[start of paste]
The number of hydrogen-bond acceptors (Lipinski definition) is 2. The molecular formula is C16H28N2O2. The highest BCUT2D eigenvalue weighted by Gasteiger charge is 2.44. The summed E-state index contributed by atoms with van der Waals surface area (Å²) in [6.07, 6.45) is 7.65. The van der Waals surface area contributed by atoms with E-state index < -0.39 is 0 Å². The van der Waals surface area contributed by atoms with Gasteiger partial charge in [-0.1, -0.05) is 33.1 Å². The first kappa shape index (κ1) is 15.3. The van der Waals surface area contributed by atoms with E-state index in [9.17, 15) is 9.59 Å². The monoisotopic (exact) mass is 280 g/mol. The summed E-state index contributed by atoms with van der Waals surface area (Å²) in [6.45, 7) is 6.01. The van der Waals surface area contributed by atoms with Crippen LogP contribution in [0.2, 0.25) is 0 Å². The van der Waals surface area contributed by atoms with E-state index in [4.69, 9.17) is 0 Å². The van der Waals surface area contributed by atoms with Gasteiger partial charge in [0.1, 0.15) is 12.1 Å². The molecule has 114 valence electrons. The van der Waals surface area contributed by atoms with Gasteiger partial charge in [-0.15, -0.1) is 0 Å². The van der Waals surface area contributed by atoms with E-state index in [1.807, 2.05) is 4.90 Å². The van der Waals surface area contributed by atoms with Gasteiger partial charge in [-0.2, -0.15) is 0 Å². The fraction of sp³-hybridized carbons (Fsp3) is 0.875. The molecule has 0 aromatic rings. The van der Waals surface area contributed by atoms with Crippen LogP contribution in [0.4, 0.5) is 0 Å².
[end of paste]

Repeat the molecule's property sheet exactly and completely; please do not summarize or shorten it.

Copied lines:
The number of hydrogen-bond acceptors (Lipinski definition) is 2. The molecular formula is C16H28N2O2. The highest BCUT2D eigenvalue weighted by Gasteiger charge is 2.44. The summed E-state index contributed by atoms with van der Waals surface area (Å²) in [6.07, 6.45) is 7.65. The van der Waals surface area contributed by atoms with E-state index < -0.39 is 0 Å². The van der Waals surface area contributed by atoms with Gasteiger partial charge in [-0.1, -0.05) is 33.1 Å². The first kappa shape index (κ1) is 15.3. The van der Waals surface area contributed by atoms with E-state index in [9.17, 15) is 9.59 Å². The monoisotopic (exact) mass is 280 g/mol. The summed E-state index contributed by atoms with van der Waals surface area (Å²) in [6.45, 7) is 6.01. The van der Waals surface area contributed by atoms with Crippen LogP contribution in [0.2, 0.25) is 0 Å². The van der Waals surface area contributed by atoms with E-state index in [4.69, 9.17) is 0 Å². The van der Waals surface area contributed by atoms with Gasteiger partial charge in [0.1, 0.15) is 12.1 Å². The molecule has 114 valence electrons. The van der Waals surface area contributed by atoms with Gasteiger partial charge in [-0.15, -0.1) is 0 Å². The van der Waals surface area contributed by atoms with E-state index in [1.807, 2.05) is 4.90 Å². The van der Waals surface area contributed by atoms with Gasteiger partial charge in [-0.2, -0.15) is 0 Å². The fraction of sp³-hybridized carbons (Fsp3) is 0.875. The molecule has 0 aromatic rings. The van der Waals surface area contributed by atoms with Crippen LogP contribution in [0.4, 0.5) is 0 Å².